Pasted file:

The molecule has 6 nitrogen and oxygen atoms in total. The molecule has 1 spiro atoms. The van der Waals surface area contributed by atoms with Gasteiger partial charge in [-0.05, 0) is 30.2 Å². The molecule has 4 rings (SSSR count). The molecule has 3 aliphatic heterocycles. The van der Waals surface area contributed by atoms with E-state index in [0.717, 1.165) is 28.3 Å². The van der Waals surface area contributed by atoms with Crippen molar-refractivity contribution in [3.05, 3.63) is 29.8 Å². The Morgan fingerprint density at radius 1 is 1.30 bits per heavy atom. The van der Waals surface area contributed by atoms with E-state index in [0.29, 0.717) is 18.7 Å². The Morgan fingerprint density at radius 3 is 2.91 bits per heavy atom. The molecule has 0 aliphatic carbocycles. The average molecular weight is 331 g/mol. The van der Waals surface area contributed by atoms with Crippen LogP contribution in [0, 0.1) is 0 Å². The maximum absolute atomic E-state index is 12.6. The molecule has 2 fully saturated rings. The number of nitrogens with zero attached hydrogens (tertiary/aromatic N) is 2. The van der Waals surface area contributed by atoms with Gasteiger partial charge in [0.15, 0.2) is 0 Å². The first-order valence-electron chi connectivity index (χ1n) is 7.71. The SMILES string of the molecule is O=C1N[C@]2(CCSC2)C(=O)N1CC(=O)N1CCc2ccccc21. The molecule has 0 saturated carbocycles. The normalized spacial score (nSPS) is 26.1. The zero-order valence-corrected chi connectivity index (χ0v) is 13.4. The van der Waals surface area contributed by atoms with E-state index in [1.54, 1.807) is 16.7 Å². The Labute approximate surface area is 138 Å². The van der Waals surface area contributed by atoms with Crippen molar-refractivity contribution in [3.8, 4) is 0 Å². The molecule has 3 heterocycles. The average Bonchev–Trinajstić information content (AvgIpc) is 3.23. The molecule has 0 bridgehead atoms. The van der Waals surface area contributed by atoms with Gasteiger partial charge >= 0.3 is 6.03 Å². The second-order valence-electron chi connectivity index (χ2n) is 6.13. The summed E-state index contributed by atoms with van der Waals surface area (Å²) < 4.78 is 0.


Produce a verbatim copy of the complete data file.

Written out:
The molecule has 6 nitrogen and oxygen atoms in total. The molecule has 1 spiro atoms. The van der Waals surface area contributed by atoms with Gasteiger partial charge in [-0.05, 0) is 30.2 Å². The molecule has 4 rings (SSSR count). The molecule has 3 aliphatic heterocycles. The van der Waals surface area contributed by atoms with E-state index in [0.717, 1.165) is 28.3 Å². The van der Waals surface area contributed by atoms with Crippen molar-refractivity contribution in [3.05, 3.63) is 29.8 Å². The Morgan fingerprint density at radius 1 is 1.30 bits per heavy atom. The van der Waals surface area contributed by atoms with E-state index in [0.29, 0.717) is 18.7 Å². The Morgan fingerprint density at radius 3 is 2.91 bits per heavy atom. The molecule has 0 aliphatic carbocycles. The average molecular weight is 331 g/mol. The van der Waals surface area contributed by atoms with Crippen LogP contribution in [0, 0.1) is 0 Å². The maximum absolute atomic E-state index is 12.6. The molecule has 2 fully saturated rings. The number of nitrogens with zero attached hydrogens (tertiary/aromatic N) is 2. The van der Waals surface area contributed by atoms with Gasteiger partial charge in [0.15, 0.2) is 0 Å². The first-order valence-electron chi connectivity index (χ1n) is 7.71. The SMILES string of the molecule is O=C1N[C@]2(CCSC2)C(=O)N1CC(=O)N1CCc2ccccc21. The molecule has 0 saturated carbocycles. The normalized spacial score (nSPS) is 26.1. The zero-order valence-corrected chi connectivity index (χ0v) is 13.4. The van der Waals surface area contributed by atoms with E-state index in [1.54, 1.807) is 16.7 Å². The Labute approximate surface area is 138 Å². The van der Waals surface area contributed by atoms with Crippen molar-refractivity contribution in [3.8, 4) is 0 Å². The molecule has 3 heterocycles. The average Bonchev–Trinajstić information content (AvgIpc) is 3.23. The molecule has 0 bridgehead atoms. The van der Waals surface area contributed by atoms with Gasteiger partial charge >= 0.3 is 6.03 Å². The second-order valence-electron chi connectivity index (χ2n) is 6.13. The summed E-state index contributed by atoms with van der Waals surface area (Å²) < 4.78 is 0.